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Old 2008-01-09, 15:55   Link #7
Ledgem
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Quote:
Originally Posted by LynnieS View Post
For your last photo, what were your camera settings, do you still remember, at the time?
I think they were the same as what was used for the first. The settings as recorded in the file info are as follows:

Color space: RGB
Focal length: 14
FNumber: 3.5
Exposure time: 0.625 (this might be different for the exact picture I posted; I'm looking at a similar picture taken during that time. All other settings should be the same.)

Quote:
And by "setting the focus", did you mean that you had set the f-stop manually, and left the shutter speed to the camera? Because the f-stop is the setting of the aperture, so by setting that value, you were already controlling the amount of light coming into the camera. If I remember correctly, if you set your aperture manually (to a lower f-stop, for example), your shutter speed might have needed to be made faster to keep the exposure correct.
For the focus I was referring to the focal distance (not sure what the official term is). Basically everything that I was shooting was at focal length infinity, I believe, so there was no point in having the camera trying to adjust the focus each time when it would ultimately keep returning to the infinity focal point. Since it was dark, occasionally it wouldn't be able to determine the focus, either, losing more time. So I just set the focus to manual and didn't touch it. (Normally I use static auto-focus + manual focus.)

The shutter speed and aperture were determined by the camera. I did try to adjust the shutter speed occasionally (leaving the camera to adjust the aperture in response) but as I mentioned, if the speed was too fast then the picture was greatly underexposed. The lowest I could drop to was about 1", which was what the camera was choosing most of the time, so I just left it on auto.


Quote:
Your last photo might not have come out perfectly, though, if the boat was rocking a lot.

Does your lens have some kind of motion reduction/compensation mechanism BTW?
Unfortunately the boat was rocking quite a bit It makes me wonder how professional photographers do it, especially the ones who take shots from helicopters. I guess that those thousand dollar lenses really do make a difference?

I don't think that the lens has any image stabilization, but I'm not positive. It's an Olympus 14-42mm lens that came with the camera (I also have a 40-150mm). Advice on the internet is to avoid getting a kit lens as they're always terrible, but I've also read that Olympus lenses are some of the best. There are very few 3rd-party lenses for Olympus cameras, and the added cost of two lenses coming with the camera was basically the cost of a single lens, so it was worth it.

I love the E410, but I really have to wonder about that image stabilization aspect. I've read that many other lens manufacturers put some sort of image stabilizing solution in the lenses themselves. Olympus' solution, used with the E-510 and the E-3 only so far, was to incorporate image stabilization functionality at the camera body. When I was choosing between the E410 and E510 I did look over the differences, and nearly all of the reviews that I read downplayed image stabilization and stated that it didn't really help that much. I'd imagine that it would have helped a bit here, although I doubt it would have provided for sharp images.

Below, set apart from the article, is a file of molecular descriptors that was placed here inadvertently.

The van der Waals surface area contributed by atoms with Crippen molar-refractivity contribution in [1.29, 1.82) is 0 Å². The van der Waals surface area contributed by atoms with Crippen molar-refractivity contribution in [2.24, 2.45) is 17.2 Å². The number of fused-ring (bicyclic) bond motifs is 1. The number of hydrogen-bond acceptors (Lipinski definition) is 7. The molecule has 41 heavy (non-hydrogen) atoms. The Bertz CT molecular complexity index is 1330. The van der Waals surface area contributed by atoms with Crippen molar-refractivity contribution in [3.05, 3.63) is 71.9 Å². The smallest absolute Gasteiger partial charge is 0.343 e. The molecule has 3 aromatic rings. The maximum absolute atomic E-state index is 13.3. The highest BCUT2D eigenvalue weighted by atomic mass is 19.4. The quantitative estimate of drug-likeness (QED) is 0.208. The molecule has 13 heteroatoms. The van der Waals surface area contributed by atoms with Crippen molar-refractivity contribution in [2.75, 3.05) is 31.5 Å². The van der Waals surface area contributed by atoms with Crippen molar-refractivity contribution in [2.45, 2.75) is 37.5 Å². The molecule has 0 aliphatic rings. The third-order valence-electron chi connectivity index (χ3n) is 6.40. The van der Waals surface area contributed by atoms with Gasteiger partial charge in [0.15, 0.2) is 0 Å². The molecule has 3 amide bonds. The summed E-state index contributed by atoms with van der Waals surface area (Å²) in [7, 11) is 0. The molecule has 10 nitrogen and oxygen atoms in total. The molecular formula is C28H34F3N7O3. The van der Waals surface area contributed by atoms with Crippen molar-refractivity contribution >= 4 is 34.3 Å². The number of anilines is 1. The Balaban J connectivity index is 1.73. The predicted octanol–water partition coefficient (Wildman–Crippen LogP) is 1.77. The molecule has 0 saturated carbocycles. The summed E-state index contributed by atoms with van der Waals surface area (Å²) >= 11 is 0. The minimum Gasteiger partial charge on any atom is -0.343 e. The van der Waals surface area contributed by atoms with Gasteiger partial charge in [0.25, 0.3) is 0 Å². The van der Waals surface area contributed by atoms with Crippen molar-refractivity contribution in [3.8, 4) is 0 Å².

edit: The E-410 does image stabilization at the body of the camera, but what the E-510 and E-3 use is a technology Olympus is calling "Sensor Shift Image Stabilization."
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Last edited by Ledgem; 2008-01-09 at 16:10.
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Old 2008-01-09, 20:44   Link #8
Neaco
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Join Date: Oct 2004
um, I'm no expert at this stuff, however, I asked a friend of mine who used to use a dslr and he sent me these links -


explaining the connections of aperture, shutter speed and ISO in an easy to understand format

http://www.pbase.com/wlhuber/the_basics

two more good sites some technique and tutorials on different shoots...

http://www.cambridgeincolour.com/tutorials.htm
http://www.luminous-landscape.com/tutorials/


hope they are of some help
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Old 2008-01-10, 08:52   Link #9
LynnieS
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Join Date: Mar 2003
Location: China
I have not heard of a shutter speed of 0.625 (equivalent to 1/1.6 seconds?) before, but that seems pretty slow. With a slow shutter speed, a stable platform really matters, IMHO. You had a low f-stop of 3.5 so your camera's aperture is large - letting in more light - and a long shutter speed. With the boat moving and all, blurring can happen.

Was the ISO setting done manually also, or picked by your camera? Your lens's lowest f-stop looks to be 3.5, so you can't let in more light now. Decreasing the aperture by going to a higher f-stop, I don't think, will help since that would mean keeping the shutters open longer to keep the exposure correct. If you can increase the ISO setting (and it wasn't set for you), you might try and raise that - basically making the sensor more sensitive - which might let you (or in this case, the camera) pick a faster shutter speed.

High ISO settings can mean more noise and not a great shot at the end, though. That depends on your camera. Nikon's new D300 is supposed to be great at up to ISO 6400, and the D3 should (and at US$5000 or so full retail, it should be!) be just as, it not better. Speaking personally, I'm jealous at that rating for the D300 as my D200 only got a "Low" review at ISO 1600 two years ago. Technology moves fast.